Iron metabolism and its detection through MRI in parkinsonian disorders: a systematic review

Neurol Sci. 2017 Dec;38(12):2095-2101. doi: 10.1007/s10072-017-3099-y. Epub 2017 Sep 2.


Iron deposition in the brain normally increase with age, but its accumulation in certain regions is observed in a number of neurodegenerative diseases including Parkinson's disease (PD) and other parkinsonisms. Whether iron overload leads to dopaminergic neuronal death in the SN of PD patients or is instead simply a by-product of the neurodegenerative progression is still yet to be ascertained. Magnetic resonance imaging (MRI) is a non-invasive method to assess brain iron content in PD patients. In PD, accurate radiologic visualization of basal ganglia is required. Deep gray matter nuclei are well presented in T2- and T2*-weighted images. T2*-weighted gradient-echo (GRE) is widely used to assess calcifications and also for iron detection. On the other hand, new methods specifically designed for detecting iron-induced susceptibility differences can be further improved by sequences like susceptibility-weighted imaging (SWI). In the present review, we aim to summarize the available data on brain iron deposition in PD.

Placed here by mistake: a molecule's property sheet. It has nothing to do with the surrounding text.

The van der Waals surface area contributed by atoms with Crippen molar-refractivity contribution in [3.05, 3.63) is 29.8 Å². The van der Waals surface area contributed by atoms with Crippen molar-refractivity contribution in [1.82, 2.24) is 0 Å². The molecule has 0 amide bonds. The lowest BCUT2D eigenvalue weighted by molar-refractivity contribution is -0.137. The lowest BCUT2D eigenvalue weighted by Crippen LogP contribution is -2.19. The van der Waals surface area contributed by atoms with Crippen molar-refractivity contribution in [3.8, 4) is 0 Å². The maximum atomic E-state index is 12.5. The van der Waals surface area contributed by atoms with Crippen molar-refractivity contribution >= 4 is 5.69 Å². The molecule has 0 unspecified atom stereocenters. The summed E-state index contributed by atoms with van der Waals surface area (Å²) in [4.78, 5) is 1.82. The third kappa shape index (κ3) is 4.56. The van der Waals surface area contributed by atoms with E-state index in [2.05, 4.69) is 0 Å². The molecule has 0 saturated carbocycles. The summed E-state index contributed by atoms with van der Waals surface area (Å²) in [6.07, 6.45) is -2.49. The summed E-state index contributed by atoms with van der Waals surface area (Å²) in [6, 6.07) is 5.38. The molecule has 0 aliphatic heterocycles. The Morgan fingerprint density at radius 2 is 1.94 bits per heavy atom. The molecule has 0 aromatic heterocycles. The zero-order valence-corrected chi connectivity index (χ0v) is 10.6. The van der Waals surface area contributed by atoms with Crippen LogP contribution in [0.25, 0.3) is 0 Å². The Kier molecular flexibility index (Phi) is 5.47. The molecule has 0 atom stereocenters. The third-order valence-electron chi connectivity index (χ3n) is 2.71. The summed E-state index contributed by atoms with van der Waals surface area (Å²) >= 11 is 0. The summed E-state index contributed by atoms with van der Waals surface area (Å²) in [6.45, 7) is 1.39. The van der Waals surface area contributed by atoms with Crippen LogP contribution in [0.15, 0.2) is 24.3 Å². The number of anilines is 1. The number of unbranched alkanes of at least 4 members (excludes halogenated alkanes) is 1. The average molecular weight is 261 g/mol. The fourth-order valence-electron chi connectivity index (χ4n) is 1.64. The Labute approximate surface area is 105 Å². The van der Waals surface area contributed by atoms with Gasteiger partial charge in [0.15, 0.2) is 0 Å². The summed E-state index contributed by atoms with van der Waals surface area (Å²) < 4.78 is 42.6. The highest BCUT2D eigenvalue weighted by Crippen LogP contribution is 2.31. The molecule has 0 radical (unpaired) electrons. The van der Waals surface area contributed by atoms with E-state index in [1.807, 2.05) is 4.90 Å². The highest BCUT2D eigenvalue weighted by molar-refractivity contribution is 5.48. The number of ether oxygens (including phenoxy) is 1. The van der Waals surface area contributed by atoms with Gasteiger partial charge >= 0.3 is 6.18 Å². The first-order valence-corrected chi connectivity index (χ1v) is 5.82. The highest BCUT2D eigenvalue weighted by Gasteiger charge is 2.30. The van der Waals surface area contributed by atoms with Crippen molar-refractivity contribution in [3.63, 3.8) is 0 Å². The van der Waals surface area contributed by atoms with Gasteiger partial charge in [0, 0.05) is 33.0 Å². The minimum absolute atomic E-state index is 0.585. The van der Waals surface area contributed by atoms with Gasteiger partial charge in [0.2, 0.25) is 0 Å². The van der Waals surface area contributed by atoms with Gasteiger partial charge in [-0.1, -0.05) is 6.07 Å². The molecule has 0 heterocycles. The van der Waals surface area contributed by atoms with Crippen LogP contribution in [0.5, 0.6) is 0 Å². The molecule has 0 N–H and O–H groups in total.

Keywords: Iron; Magnetic resonance imaging; Parkinsonian disorders; Parkinson’s disease.

Publication types

  • Review
  • Systematic Review

MeSH terms

  • Animals
  • Brain / diagnostic imaging*
  • Brain / metabolism*
  • Humans
  • Iron / metabolism*
  • Magnetic Resonance Imaging*
  • Parkinsonian Disorders / diagnostic imaging*
  • Parkinsonian Disorders / metabolism*


  • Iron